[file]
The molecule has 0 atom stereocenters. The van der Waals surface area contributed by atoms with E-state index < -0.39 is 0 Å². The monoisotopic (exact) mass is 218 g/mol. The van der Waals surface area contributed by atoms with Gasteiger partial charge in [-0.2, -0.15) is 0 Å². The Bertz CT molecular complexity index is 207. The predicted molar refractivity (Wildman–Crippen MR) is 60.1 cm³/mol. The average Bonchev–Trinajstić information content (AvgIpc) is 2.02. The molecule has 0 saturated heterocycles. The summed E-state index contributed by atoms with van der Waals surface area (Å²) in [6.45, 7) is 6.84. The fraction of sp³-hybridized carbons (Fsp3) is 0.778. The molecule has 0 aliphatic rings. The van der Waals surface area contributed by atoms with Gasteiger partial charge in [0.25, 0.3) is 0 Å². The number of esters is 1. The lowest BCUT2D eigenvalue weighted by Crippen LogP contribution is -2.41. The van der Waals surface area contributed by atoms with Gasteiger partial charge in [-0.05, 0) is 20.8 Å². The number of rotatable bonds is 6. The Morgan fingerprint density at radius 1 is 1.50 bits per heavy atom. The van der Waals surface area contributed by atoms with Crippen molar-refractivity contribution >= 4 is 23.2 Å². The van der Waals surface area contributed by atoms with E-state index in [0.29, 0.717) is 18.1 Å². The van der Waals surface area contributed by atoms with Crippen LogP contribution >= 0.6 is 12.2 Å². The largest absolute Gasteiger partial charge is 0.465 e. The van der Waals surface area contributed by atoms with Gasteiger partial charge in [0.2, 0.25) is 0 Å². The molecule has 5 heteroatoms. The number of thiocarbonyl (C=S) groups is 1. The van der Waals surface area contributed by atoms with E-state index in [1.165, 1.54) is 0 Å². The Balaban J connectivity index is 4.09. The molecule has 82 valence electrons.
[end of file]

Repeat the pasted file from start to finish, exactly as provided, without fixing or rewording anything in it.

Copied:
The molecule has 0 atom stereocenters. The van der Waals surface area contributed by atoms with E-state index < -0.39 is 0 Å². The monoisotopic (exact) mass is 218 g/mol. The van der Waals surface area contributed by atoms with Gasteiger partial charge in [-0.2, -0.15) is 0 Å². The Bertz CT molecular complexity index is 207. The predicted molar refractivity (Wildman–Crippen MR) is 60.1 cm³/mol. The average Bonchev–Trinajstić information content (AvgIpc) is 2.02. The molecule has 0 saturated heterocycles. The summed E-state index contributed by atoms with van der Waals surface area (Å²) in [6.45, 7) is 6.84. The fraction of sp³-hybridized carbons (Fsp3) is 0.778. The molecule has 0 aliphatic rings. The van der Waals surface area contributed by atoms with Gasteiger partial charge in [0.25, 0.3) is 0 Å². The number of esters is 1. The lowest BCUT2D eigenvalue weighted by Crippen LogP contribution is -2.41. The van der Waals surface area contributed by atoms with Gasteiger partial charge in [-0.05, 0) is 20.8 Å². The number of rotatable bonds is 6. The Morgan fingerprint density at radius 1 is 1.50 bits per heavy atom. The van der Waals surface area contributed by atoms with Crippen molar-refractivity contribution >= 4 is 23.2 Å². The van der Waals surface area contributed by atoms with E-state index in [0.29, 0.717) is 18.1 Å². The van der Waals surface area contributed by atoms with Crippen LogP contribution >= 0.6 is 12.2 Å². The largest absolute Gasteiger partial charge is 0.465 e. The van der Waals surface area contributed by atoms with Gasteiger partial charge in [0.2, 0.25) is 0 Å². The molecule has 5 heteroatoms. The number of thiocarbonyl (C=S) groups is 1. The van der Waals surface area contributed by atoms with E-state index in [1.165, 1.54) is 0 Å². The Balaban J connectivity index is 4.09. The molecule has 82 valence electrons.